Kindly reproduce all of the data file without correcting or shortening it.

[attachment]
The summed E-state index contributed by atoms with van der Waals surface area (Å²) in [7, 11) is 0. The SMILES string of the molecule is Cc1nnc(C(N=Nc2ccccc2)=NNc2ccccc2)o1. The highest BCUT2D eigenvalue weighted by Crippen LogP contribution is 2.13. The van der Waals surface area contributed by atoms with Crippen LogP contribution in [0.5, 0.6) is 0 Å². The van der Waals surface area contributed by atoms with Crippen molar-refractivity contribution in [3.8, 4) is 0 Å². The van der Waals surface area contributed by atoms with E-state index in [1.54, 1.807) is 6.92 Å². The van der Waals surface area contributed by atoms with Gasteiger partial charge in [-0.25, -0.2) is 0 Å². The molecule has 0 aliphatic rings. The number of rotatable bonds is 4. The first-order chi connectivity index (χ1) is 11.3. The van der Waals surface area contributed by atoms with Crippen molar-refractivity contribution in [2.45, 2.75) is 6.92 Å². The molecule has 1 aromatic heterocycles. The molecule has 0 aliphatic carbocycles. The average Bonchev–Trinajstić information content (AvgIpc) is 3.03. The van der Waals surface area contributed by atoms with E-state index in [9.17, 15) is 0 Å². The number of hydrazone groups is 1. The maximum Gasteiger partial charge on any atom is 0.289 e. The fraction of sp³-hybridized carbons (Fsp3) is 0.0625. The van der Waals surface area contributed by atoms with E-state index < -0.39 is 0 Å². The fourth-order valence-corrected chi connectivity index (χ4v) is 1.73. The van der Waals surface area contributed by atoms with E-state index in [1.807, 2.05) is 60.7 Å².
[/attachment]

The summed E-state index contributed by atoms with van der Waals surface area (Å²) in [7, 11) is 0. The SMILES string of the molecule is Cc1nnc(C(N=Nc2ccccc2)=NNc2ccccc2)o1. The highest BCUT2D eigenvalue weighted by Crippen LogP contribution is 2.13. The van der Waals surface area contributed by atoms with Crippen LogP contribution in [0.5, 0.6) is 0 Å². The van der Waals surface area contributed by atoms with Crippen molar-refractivity contribution in [3.8, 4) is 0 Å². The van der Waals surface area contributed by atoms with E-state index in [1.54, 1.807) is 6.92 Å². The van der Waals surface area contributed by atoms with Gasteiger partial charge in [-0.25, -0.2) is 0 Å². The molecule has 0 aliphatic rings. The number of rotatable bonds is 4. The first-order chi connectivity index (χ1) is 11.3. The van der Waals surface area contributed by atoms with Crippen molar-refractivity contribution in [2.45, 2.75) is 6.92 Å². The molecule has 1 aromatic heterocycles. The molecule has 0 aliphatic carbocycles. The average Bonchev–Trinajstić information content (AvgIpc) is 3.03. The van der Waals surface area contributed by atoms with E-state index in [9.17, 15) is 0 Å². The number of hydrazone groups is 1. The maximum Gasteiger partial charge on any atom is 0.289 e. The fraction of sp³-hybridized carbons (Fsp3) is 0.0625. The van der Waals surface area contributed by atoms with E-state index < -0.39 is 0 Å². The fourth-order valence-corrected chi connectivity index (χ4v) is 1.73. The van der Waals surface area contributed by atoms with E-state index in [1.807, 2.05) is 60.7 Å².